Davis Shopping Study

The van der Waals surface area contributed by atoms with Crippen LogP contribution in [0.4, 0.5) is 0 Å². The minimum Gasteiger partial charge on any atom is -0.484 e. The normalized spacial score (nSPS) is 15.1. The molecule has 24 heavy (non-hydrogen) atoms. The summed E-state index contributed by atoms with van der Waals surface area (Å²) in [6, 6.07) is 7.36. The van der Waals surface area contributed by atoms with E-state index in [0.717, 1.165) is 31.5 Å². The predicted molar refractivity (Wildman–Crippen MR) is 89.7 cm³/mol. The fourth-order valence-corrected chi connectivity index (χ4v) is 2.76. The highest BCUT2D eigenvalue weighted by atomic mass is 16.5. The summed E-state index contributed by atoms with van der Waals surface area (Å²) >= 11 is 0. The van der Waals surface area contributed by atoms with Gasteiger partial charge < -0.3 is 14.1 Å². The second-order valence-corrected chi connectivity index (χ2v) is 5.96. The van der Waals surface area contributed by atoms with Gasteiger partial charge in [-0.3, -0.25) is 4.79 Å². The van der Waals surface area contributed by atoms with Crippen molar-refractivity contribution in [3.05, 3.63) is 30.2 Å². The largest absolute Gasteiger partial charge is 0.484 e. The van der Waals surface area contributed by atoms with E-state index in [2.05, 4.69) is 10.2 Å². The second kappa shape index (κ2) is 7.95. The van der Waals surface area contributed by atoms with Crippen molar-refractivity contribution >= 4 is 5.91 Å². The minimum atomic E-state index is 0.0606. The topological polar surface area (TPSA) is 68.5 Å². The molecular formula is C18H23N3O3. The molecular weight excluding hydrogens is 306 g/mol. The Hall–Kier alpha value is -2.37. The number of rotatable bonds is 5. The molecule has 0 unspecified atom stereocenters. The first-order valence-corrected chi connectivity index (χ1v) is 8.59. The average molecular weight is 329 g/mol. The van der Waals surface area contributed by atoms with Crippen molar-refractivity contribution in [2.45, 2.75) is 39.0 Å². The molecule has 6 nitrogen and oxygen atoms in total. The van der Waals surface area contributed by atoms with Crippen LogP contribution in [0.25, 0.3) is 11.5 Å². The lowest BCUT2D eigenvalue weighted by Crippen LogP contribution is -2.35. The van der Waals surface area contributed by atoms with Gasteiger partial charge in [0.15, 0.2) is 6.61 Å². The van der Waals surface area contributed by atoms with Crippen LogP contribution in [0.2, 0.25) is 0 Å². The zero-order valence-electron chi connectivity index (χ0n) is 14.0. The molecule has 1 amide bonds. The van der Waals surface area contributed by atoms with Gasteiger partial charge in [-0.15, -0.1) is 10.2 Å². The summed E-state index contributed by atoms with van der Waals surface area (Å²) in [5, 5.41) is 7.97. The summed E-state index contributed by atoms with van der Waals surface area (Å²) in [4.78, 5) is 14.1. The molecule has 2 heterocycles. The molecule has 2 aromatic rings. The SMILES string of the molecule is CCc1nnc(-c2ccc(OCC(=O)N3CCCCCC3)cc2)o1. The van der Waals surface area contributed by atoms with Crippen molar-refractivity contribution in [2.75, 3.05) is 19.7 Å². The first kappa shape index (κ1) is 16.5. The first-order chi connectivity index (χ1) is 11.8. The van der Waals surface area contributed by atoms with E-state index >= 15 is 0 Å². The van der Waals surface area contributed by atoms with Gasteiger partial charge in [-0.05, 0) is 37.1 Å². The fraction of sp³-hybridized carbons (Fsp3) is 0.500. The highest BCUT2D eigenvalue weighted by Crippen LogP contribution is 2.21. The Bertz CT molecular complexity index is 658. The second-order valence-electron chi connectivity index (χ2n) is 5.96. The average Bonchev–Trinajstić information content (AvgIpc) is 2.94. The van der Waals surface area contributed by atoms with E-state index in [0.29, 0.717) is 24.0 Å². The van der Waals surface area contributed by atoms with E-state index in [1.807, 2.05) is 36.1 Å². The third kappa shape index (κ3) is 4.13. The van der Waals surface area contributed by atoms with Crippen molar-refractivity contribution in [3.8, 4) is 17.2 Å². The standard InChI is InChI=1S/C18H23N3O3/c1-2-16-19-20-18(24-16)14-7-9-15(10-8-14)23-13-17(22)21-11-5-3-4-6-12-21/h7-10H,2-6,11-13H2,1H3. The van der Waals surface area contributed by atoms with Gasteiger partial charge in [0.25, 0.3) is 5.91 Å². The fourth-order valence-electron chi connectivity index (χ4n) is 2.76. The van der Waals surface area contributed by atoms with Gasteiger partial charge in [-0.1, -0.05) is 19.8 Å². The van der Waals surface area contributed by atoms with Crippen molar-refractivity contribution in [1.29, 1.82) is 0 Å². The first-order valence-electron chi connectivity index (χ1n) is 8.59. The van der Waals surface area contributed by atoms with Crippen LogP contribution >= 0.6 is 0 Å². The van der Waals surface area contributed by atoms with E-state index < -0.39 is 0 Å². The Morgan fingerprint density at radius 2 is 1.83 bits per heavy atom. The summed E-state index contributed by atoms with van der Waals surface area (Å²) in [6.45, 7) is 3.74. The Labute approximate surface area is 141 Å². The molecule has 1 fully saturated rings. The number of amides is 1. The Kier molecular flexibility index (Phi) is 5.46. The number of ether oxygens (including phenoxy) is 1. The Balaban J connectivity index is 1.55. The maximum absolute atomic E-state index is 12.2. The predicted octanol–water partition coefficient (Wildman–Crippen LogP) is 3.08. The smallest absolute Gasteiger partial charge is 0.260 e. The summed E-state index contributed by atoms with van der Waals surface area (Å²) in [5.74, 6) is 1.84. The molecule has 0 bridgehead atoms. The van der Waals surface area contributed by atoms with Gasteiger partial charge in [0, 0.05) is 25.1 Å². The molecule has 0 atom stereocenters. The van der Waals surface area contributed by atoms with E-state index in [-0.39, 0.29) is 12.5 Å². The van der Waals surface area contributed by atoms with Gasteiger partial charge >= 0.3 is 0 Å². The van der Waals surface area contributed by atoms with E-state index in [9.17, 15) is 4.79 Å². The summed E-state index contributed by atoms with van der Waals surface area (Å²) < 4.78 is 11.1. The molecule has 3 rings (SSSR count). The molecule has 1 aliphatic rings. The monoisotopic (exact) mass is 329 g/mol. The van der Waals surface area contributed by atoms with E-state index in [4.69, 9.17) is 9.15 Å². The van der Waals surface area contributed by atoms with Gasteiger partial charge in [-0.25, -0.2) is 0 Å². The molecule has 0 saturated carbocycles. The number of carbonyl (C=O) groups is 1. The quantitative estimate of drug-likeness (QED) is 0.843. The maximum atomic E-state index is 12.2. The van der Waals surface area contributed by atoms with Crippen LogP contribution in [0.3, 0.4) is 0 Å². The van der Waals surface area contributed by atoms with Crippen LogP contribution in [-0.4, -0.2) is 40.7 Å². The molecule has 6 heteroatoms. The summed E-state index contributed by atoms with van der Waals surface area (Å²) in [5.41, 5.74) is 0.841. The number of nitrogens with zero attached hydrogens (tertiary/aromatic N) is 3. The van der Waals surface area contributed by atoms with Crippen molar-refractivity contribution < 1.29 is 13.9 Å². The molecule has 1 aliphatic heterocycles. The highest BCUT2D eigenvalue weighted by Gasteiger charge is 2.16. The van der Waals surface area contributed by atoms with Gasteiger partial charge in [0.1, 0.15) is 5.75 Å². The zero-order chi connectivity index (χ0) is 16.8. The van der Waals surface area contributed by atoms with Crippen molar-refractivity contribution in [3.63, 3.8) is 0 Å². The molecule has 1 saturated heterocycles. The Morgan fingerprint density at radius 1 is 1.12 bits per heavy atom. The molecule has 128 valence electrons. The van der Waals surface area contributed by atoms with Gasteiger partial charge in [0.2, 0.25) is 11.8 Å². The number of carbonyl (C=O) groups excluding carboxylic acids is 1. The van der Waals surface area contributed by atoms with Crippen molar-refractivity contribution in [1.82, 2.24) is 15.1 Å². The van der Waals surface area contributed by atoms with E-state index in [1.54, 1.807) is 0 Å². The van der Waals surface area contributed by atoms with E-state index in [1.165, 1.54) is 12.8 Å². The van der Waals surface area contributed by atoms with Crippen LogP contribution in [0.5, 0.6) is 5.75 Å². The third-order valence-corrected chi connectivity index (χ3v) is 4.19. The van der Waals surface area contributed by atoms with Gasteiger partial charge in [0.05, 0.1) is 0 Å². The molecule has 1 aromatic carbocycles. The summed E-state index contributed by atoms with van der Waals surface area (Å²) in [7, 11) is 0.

Shopping travel constitutes a significant share of all daily travel in the U.S. This travel has significant environmental impacts with respect to energy consumption, air quality, water quality, and climate change. Understanding the factors that influence choices about shopping provides a basis for the development of policies that help ensure that consumer needs are met while the environmental costs of shopping travel are minimized. The purpose of this study is to examine shopping behavior of residents of Davis, CA before and after the opening of a Target store in Davis. The decision to allow the Target store in Davis was controversial, as it required a vote of the public to approve an exception to city regulations that set a maximum limit on store size within the city. Leading up to the vote in November 2007, residents raised many concerns about the impact of Target on local businesses, while others. Others argued that Davis residents shopped at Target in other cities anyway, and so having a Target in Davis would reduce driving and keep sales tax revenues within the city. Narrowly approved by the voters, the Target store is scheduled to open on October 11, 2009. The opening of the Target store in Davis presents a unique opportunity to study the causal effects on shopping behavior of a significant change in the retail landscape. Few such "before-and-after" studies have been documented in the academic literature. This study will provide important insights for communities considering the implementation or relaxation of bans on "big box" stores. This study is also relevant to current policy debates in California over the role of "smart growth" planning policies in reducing greenhouse gas emissions as a way to meet Assembly Bill 32 requirements.